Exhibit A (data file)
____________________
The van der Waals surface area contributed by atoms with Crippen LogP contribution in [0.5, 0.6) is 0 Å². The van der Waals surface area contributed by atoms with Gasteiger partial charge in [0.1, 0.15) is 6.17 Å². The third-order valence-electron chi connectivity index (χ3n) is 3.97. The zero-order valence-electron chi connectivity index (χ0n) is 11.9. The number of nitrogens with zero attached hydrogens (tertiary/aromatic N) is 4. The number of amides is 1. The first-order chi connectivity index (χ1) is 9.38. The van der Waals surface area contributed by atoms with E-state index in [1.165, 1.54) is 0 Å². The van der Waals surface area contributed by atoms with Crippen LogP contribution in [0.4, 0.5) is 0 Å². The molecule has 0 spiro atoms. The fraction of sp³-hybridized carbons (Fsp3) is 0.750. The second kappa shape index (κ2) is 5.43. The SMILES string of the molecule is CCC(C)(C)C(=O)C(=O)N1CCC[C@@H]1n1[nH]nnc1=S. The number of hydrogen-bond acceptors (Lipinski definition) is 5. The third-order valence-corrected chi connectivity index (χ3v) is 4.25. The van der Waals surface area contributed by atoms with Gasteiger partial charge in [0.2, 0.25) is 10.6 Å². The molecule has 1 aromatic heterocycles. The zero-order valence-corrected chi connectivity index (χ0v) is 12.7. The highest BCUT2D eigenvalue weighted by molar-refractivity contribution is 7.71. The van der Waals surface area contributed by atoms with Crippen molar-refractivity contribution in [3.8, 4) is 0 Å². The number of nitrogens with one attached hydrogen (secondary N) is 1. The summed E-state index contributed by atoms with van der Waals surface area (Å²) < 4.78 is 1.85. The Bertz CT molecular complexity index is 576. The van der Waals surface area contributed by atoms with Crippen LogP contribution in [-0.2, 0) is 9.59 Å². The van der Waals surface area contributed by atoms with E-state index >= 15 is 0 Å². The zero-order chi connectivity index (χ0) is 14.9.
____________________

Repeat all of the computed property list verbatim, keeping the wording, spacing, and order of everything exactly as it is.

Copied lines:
The van der Waals surface area contributed by atoms with Crippen LogP contribution in [0.5, 0.6) is 0 Å². The van der Waals surface area contributed by atoms with Gasteiger partial charge in [0.1, 0.15) is 6.17 Å². The third-order valence-electron chi connectivity index (χ3n) is 3.97. The zero-order valence-electron chi connectivity index (χ0n) is 11.9. The number of nitrogens with zero attached hydrogens (tertiary/aromatic N) is 4. The number of amides is 1. The first-order chi connectivity index (χ1) is 9.38. The van der Waals surface area contributed by atoms with E-state index in [1.165, 1.54) is 0 Å². The van der Waals surface area contributed by atoms with Crippen LogP contribution in [0.4, 0.5) is 0 Å². The molecule has 0 spiro atoms. The fraction of sp³-hybridized carbons (Fsp3) is 0.750. The second kappa shape index (κ2) is 5.43. The SMILES string of the molecule is CCC(C)(C)C(=O)C(=O)N1CCC[C@@H]1n1[nH]nnc1=S. The number of hydrogen-bond acceptors (Lipinski definition) is 5. The third-order valence-corrected chi connectivity index (χ3v) is 4.25. The van der Waals surface area contributed by atoms with Gasteiger partial charge in [0.2, 0.25) is 10.6 Å². The molecule has 1 aromatic heterocycles. The zero-order valence-corrected chi connectivity index (χ0v) is 12.7. The highest BCUT2D eigenvalue weighted by molar-refractivity contribution is 7.71. The van der Waals surface area contributed by atoms with Crippen molar-refractivity contribution in [3.8, 4) is 0 Å². The number of nitrogens with one attached hydrogen (secondary N) is 1. The summed E-state index contributed by atoms with van der Waals surface area (Å²) < 4.78 is 1.85. The Bertz CT molecular complexity index is 576. The van der Waals surface area contributed by atoms with Crippen LogP contribution in [-0.2, 0) is 9.59 Å². The van der Waals surface area contributed by atoms with E-state index >= 15 is 0 Å². The zero-order chi connectivity index (χ0) is 14.9.